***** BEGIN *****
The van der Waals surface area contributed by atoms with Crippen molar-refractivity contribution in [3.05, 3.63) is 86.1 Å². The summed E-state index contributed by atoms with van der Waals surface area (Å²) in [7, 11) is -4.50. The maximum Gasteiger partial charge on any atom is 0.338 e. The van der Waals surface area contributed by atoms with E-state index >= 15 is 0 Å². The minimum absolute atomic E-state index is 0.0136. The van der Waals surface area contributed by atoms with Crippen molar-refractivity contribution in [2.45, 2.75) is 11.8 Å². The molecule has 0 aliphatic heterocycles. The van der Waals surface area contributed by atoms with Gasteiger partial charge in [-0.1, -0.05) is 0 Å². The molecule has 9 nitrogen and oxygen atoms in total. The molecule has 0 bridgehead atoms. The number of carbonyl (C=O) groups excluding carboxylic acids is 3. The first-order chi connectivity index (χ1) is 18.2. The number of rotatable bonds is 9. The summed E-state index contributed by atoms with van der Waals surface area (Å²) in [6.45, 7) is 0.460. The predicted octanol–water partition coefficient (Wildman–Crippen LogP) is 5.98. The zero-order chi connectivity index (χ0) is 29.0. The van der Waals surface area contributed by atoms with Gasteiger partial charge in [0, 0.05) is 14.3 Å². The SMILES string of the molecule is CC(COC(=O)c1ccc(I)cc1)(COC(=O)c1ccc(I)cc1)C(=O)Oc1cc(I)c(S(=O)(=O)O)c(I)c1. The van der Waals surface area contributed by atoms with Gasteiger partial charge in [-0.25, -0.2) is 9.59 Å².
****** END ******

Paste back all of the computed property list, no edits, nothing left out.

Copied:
The van der Waals surface area contributed by atoms with Crippen molar-refractivity contribution in [3.05, 3.63) is 86.1 Å². The summed E-state index contributed by atoms with van der Waals surface area (Å²) in [7, 11) is -4.50. The maximum Gasteiger partial charge on any atom is 0.338 e. The van der Waals surface area contributed by atoms with E-state index >= 15 is 0 Å². The minimum absolute atomic E-state index is 0.0136. The van der Waals surface area contributed by atoms with Crippen molar-refractivity contribution in [2.45, 2.75) is 11.8 Å². The molecule has 0 aliphatic heterocycles. The van der Waals surface area contributed by atoms with Gasteiger partial charge in [-0.1, -0.05) is 0 Å². The molecule has 9 nitrogen and oxygen atoms in total. The molecule has 0 bridgehead atoms. The number of carbonyl (C=O) groups excluding carboxylic acids is 3. The first-order chi connectivity index (χ1) is 18.2. The number of rotatable bonds is 9. The summed E-state index contributed by atoms with van der Waals surface area (Å²) in [6.45, 7) is 0.460. The predicted octanol–water partition coefficient (Wildman–Crippen LogP) is 5.98. The zero-order chi connectivity index (χ0) is 29.0. The van der Waals surface area contributed by atoms with Gasteiger partial charge in [0, 0.05) is 14.3 Å². The SMILES string of the molecule is CC(COC(=O)c1ccc(I)cc1)(COC(=O)c1ccc(I)cc1)C(=O)Oc1cc(I)c(S(=O)(=O)O)c(I)c1. The van der Waals surface area contributed by atoms with Gasteiger partial charge in [-0.25, -0.2) is 9.59 Å².